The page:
Medical professionals in a meeting

The Faculty of Medicine & Dentistry is committed to creating a positive environment and community that is conducive to optimal education, research, and clinical care. FoMD members should strive to maintain the following values. These include but are not limited to: Honesty, Integrity and Confidentiality; Respect and Civility; Responsible Behavior; and Excellence and Inquiry.

FoMD Definition of Professionalism

Professionalism is the behavior by which we demonstrate that we are worthy of the trust bestowed upon us by the public, because we are working for the public good (Swick 2000*). Professionalism is demonstrated by a series of behaviors and attitudes expected of FoMD members within their FoMD roles, that upholds the highest standards of ethical conduct, integrity, respect and accountability. These require social and communicative competence to integrate multiple competing priorities in complex and uncertain environments. This will define how we handle ourselves in different situations, such as teaching, learning, mentoring, research, clinical care, administration and community engagement.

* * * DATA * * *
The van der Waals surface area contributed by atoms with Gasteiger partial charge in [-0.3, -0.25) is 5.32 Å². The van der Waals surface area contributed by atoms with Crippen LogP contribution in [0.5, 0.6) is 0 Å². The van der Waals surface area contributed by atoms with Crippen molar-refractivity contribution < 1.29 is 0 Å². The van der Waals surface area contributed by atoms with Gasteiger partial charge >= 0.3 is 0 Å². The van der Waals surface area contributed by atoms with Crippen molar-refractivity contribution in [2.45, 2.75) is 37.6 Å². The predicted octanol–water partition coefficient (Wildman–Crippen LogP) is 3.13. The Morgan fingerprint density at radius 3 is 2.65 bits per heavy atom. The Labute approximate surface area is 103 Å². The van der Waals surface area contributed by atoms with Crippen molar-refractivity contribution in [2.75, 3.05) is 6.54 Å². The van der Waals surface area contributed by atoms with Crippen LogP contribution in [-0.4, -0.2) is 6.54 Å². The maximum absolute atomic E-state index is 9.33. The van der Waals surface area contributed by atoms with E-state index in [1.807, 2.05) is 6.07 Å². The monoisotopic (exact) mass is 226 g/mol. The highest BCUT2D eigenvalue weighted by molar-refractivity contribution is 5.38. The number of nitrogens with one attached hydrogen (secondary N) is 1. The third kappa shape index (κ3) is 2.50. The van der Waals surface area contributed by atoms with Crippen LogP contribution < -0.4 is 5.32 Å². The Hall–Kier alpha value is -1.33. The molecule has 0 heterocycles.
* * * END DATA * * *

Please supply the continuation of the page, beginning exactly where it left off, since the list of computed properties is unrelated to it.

This webpage gathers resources and information in relation to each program within FoMD to help FoMD members understand their own professionalism in the drop down left-hand menu. On the right-hand side of the webpage, is the link to the online professionalism reporting within FoMD. Here, people can anonymously or confidentially submit an "accolade" - positive comments about a person or situation that role-modelled and/or exemplified professionalism, or to submit a professionalism "concern": comments about concerns of mistreatment, harassment, discrimination or apparent unprofessional behaviour.

For transparency, anonymized summaries of previous years' professionalism concerns and accolades are uploaded into the green button "The Professionalism Annual Reports". This is accessible to those FoMD members with CCID and password, for transparency and accountability in how FoMD deals with professionalism concerns and accolades.

*Swick HM. 2000. Towards a normative definition of medical professionalism. Acad. Med. 75:612-616